By Graham Summers – Re-Blogged From http://www.Gold-Eagle.com
The markets just changed.
Few understand what happened to the financial system after 2008. What happened was that the debt based financial system began to implode as debt deflation took hold. The scary thing is that it wasn’t even a large amount of debt deflation.
Remember the 2008 Crisis? That time when everyone thought the world was literally going to end? It’s that small dip in the dotted line below:
US Gross Domestic Product vs. US Total Debt Securities, Trillions US Dollars (1945-2016).
Note: Data adapted from Federal Reserve Bank of St. Louis (2017).
To stop a full-scale collapse, Central Banks attempted to corner the sovereign bond market via interest rates and QE programs. I realize that many will fail to grasp the significance of this so let me explain.
In our current financial system, in which no major currency is backed by Gold or any other finite asset, sovereign bonds represent the bedrock for the system. They are the “risk-free” rate of return or the standard against which all risk assets are valued.
Put simply, Central Banks attempted to corner ALL risk by controlling the baseline against which it was valued.
This created bubbles in literally EVERYTHING: corporate bonds, state bonds, stocks, commodities, real estate, and even tertiary items like passive investing and shorting volatility.
Those who went “all in” on “free money” trades like shorting volatility or risk-parity funds, were in fact simply investing in a derivative of The Everything Bubble: a tertiary bubble in the idea that investing came without pain and was the equivalent of a free lunch.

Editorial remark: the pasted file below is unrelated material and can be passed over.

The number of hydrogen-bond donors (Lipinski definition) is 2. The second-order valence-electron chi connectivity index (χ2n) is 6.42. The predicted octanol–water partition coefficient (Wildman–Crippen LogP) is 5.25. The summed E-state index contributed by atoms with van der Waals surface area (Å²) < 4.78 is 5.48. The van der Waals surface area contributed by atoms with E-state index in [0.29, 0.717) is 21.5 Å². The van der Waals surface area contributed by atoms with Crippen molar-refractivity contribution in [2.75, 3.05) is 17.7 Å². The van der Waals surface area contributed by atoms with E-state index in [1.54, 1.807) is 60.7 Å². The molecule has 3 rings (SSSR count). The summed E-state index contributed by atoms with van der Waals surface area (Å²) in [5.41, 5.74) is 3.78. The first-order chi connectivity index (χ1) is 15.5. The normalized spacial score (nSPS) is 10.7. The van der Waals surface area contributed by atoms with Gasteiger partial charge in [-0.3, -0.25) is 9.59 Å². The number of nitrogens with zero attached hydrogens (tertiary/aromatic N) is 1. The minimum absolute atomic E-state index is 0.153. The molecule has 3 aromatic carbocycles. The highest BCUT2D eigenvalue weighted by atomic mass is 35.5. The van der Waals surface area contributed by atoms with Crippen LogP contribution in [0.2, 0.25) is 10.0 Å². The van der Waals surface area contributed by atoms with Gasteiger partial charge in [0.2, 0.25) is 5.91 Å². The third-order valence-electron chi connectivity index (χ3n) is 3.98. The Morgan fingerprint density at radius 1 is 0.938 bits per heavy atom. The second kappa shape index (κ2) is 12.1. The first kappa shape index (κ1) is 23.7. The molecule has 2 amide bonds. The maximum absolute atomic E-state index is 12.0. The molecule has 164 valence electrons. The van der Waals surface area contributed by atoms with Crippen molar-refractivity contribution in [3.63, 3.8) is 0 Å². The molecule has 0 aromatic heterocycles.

Here’s the breakdown:
1) Central Banks created a bubble in the risk-free rate or sovereign bonds, which lead to…
2) A bubble in stocks as money was forced into risk to find higher returns (the “There Is No Alternative” or TINA) bubble, which lead to…
3) A bubble in passive investing and shorting volatility… two sides of the same “stocks are never going to fall thanks to Centrals Banks” coin.
Yesterday, two these tertiary bubbles (the passive investing in risk-parity fund bubble and the short volatility bubble) blew up.
This is the beginning of a major market change.
I’m not saying that The Everything Bubble burst yesterday, I’m saying that volatility is back and that the tertiary bubble in passive investing and shorting volatility is over.
We now have to see how the secondary bubble in stocks holds up.